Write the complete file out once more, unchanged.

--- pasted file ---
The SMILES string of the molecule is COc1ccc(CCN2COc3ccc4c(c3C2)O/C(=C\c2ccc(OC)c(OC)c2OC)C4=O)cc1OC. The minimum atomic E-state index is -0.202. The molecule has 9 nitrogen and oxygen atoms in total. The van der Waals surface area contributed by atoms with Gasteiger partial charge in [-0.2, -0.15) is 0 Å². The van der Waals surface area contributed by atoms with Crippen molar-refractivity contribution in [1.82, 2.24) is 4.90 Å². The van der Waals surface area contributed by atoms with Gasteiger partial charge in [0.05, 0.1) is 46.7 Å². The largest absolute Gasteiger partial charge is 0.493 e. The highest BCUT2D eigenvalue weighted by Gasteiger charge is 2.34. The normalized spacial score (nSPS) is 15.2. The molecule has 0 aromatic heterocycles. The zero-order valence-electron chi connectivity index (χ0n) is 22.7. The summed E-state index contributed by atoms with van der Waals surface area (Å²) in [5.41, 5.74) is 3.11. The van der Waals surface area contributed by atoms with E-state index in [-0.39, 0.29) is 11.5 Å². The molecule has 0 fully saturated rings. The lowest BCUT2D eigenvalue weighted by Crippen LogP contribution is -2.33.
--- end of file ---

The SMILES string of the molecule is COc1ccc(CCN2COc3ccc4c(c3C2)O/C(=C\c2ccc(OC)c(OC)c2OC)C4=O)cc1OC. The minimum atomic E-state index is -0.202. The molecule has 9 nitrogen and oxygen atoms in total. The van der Waals surface area contributed by atoms with Gasteiger partial charge in [-0.2, -0.15) is 0 Å². The van der Waals surface area contributed by atoms with Crippen molar-refractivity contribution in [1.82, 2.24) is 4.90 Å². The van der Waals surface area contributed by atoms with Gasteiger partial charge in [0.05, 0.1) is 46.7 Å². The largest absolute Gasteiger partial charge is 0.493 e. The highest BCUT2D eigenvalue weighted by Gasteiger charge is 2.34. The normalized spacial score (nSPS) is 15.2. The molecule has 0 aromatic heterocycles. The zero-order valence-electron chi connectivity index (χ0n) is 22.7. The summed E-state index contributed by atoms with van der Waals surface area (Å²) in [5.41, 5.74) is 3.11. The van der Waals surface area contributed by atoms with E-state index in [-0.39, 0.29) is 11.5 Å². The molecule has 0 fully saturated rings. The lowest BCUT2D eigenvalue weighted by Crippen LogP contribution is -2.33.